Real risotto is about two things — the rice and the stirring.¬† Without the right rice and some elbow grease, one should just be realistic and make pilaf!
I’m a longtime fan of risotto, with memories of holding my infant daughter in one arm while obsessively stirring a risotto with the other.¬† When she was less than a year old, I whispered to her about the key elements of a great risotto.¬†¬†When she’s living in some college dorm, do you think she’ll become the “go-to” chef for late night munchies and cook her mother’s mushroom risotto recipe for her friends?
In the U.S., we typically use Arborio rice for risotto, and the result is quite satisfying. However, on my previous trip to Italy, I learned that the Italians wouldn’t think of using Arborio — they use Carnoroli rice.¬† So, I bought some and made a risotto in our Venice apartment last summer.¬† And we loved it.¬†¬†I carried the remainder of the package home and recently used the last of it.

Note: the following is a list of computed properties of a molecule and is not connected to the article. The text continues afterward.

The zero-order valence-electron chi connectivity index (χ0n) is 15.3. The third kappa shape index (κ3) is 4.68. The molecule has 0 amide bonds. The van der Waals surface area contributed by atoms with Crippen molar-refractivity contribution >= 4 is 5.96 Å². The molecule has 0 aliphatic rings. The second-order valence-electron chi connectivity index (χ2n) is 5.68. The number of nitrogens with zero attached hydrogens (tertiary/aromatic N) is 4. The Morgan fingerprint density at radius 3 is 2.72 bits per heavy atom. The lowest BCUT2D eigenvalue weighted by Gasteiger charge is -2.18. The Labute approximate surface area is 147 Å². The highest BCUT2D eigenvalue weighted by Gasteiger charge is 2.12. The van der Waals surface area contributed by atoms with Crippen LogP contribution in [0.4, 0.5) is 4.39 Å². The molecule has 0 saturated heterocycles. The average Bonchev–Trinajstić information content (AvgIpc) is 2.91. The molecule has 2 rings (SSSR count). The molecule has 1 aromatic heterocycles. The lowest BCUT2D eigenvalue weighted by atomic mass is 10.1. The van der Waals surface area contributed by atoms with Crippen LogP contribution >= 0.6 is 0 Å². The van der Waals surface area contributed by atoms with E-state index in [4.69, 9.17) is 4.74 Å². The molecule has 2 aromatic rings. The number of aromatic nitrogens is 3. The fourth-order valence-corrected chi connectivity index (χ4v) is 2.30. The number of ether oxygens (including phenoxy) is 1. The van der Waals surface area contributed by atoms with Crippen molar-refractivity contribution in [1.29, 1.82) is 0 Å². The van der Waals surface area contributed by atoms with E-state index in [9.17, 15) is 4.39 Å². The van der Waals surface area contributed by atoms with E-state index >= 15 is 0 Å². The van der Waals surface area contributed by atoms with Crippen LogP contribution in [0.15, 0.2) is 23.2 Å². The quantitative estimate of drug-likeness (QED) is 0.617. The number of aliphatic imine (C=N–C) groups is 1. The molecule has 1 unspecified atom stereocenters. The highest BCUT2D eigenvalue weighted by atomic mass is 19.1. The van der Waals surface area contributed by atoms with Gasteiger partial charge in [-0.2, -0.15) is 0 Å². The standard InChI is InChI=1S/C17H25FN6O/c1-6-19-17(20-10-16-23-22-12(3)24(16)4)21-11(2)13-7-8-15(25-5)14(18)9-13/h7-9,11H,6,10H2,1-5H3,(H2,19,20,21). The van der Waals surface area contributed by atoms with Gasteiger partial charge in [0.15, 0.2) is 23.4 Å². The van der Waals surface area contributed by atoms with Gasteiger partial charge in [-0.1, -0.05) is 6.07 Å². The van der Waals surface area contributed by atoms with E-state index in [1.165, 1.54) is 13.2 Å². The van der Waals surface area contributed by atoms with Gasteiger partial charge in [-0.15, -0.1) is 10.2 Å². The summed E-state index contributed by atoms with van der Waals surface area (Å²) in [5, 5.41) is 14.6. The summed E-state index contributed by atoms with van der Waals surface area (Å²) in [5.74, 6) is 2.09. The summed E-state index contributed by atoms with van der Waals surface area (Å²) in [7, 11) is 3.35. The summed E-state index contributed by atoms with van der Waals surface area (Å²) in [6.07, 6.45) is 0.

When we arrived at our Lucca apartment in Tuscany last week, the cabinet contained another unopened package of Carnoroli, which I happily used to make two risottos during our visit.¬† The first was (of course!) a mushroom risotto.¬† The second was a sundried tomato risotto with onions and white wine, where the rice served as the backdrop for¬†delicious sundried tomatoes I picked up in the weekly market in Pistoia.
¬†I buy very few souvenirs on our trips, as my focus is really on the experiences rather than on the things (ok…..I did come home with a couple new Italian leather handbags this time!).¬† But, my most gratifying “souvenir” is my new bag of Carnaroli rice!